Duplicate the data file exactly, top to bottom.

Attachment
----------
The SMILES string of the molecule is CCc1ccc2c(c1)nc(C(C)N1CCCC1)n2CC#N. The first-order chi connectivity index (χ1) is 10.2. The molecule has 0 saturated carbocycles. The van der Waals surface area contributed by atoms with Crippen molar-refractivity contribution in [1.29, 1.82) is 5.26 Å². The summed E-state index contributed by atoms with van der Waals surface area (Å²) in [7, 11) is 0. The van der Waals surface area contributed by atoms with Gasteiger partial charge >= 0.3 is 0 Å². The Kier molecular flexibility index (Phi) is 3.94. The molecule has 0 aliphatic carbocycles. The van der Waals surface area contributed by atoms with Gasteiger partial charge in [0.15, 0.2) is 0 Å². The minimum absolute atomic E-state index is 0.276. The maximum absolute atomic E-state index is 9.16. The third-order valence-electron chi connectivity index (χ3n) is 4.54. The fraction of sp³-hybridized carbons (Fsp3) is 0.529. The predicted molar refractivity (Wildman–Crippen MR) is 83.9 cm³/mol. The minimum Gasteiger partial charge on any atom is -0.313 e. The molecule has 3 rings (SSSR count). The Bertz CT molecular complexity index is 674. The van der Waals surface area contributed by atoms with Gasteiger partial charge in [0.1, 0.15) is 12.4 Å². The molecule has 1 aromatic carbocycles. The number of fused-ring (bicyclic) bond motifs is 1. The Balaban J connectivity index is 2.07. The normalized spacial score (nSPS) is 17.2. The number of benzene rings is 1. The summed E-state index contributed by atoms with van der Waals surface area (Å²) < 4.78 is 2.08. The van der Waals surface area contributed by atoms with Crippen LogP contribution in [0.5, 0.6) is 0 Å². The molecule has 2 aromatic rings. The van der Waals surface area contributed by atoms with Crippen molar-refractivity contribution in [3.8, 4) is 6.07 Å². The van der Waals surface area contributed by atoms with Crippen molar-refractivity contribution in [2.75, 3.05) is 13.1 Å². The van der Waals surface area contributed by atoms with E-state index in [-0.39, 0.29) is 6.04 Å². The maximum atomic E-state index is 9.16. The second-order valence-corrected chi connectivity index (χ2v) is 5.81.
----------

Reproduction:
The SMILES string of the molecule is CCc1ccc2c(c1)nc(C(C)N1CCCC1)n2CC#N. The first-order chi connectivity index (χ1) is 10.2. The molecule has 0 saturated carbocycles. The van der Waals surface area contributed by atoms with Crippen molar-refractivity contribution in [1.29, 1.82) is 5.26 Å². The summed E-state index contributed by atoms with van der Waals surface area (Å²) in [7, 11) is 0. The van der Waals surface area contributed by atoms with Gasteiger partial charge >= 0.3 is 0 Å². The Kier molecular flexibility index (Phi) is 3.94. The molecule has 0 aliphatic carbocycles. The van der Waals surface area contributed by atoms with Gasteiger partial charge in [0.15, 0.2) is 0 Å². The minimum absolute atomic E-state index is 0.276. The maximum absolute atomic E-state index is 9.16. The third-order valence-electron chi connectivity index (χ3n) is 4.54. The fraction of sp³-hybridized carbons (Fsp3) is 0.529. The predicted molar refractivity (Wildman–Crippen MR) is 83.9 cm³/mol. The minimum Gasteiger partial charge on any atom is -0.313 e. The molecule has 3 rings (SSSR count). The Bertz CT molecular complexity index is 674. The van der Waals surface area contributed by atoms with Gasteiger partial charge in [0.1, 0.15) is 12.4 Å². The molecule has 1 aromatic carbocycles. The number of fused-ring (bicyclic) bond motifs is 1. The Balaban J connectivity index is 2.07. The normalized spacial score (nSPS) is 17.2. The number of benzene rings is 1. The summed E-state index contributed by atoms with van der Waals surface area (Å²) < 4.78 is 2.08. The van der Waals surface area contributed by atoms with Crippen LogP contribution in [0.5, 0.6) is 0 Å². The molecule has 2 aromatic rings. The van der Waals surface area contributed by atoms with Crippen molar-refractivity contribution in [3.8, 4) is 6.07 Å². The van der Waals surface area contributed by atoms with Crippen molar-refractivity contribution in [2.75, 3.05) is 13.1 Å². The van der Waals surface area contributed by atoms with E-state index in [-0.39, 0.29) is 6.04 Å². The maximum atomic E-state index is 9.16. The second-order valence-corrected chi connectivity index (χ2v) is 5.81.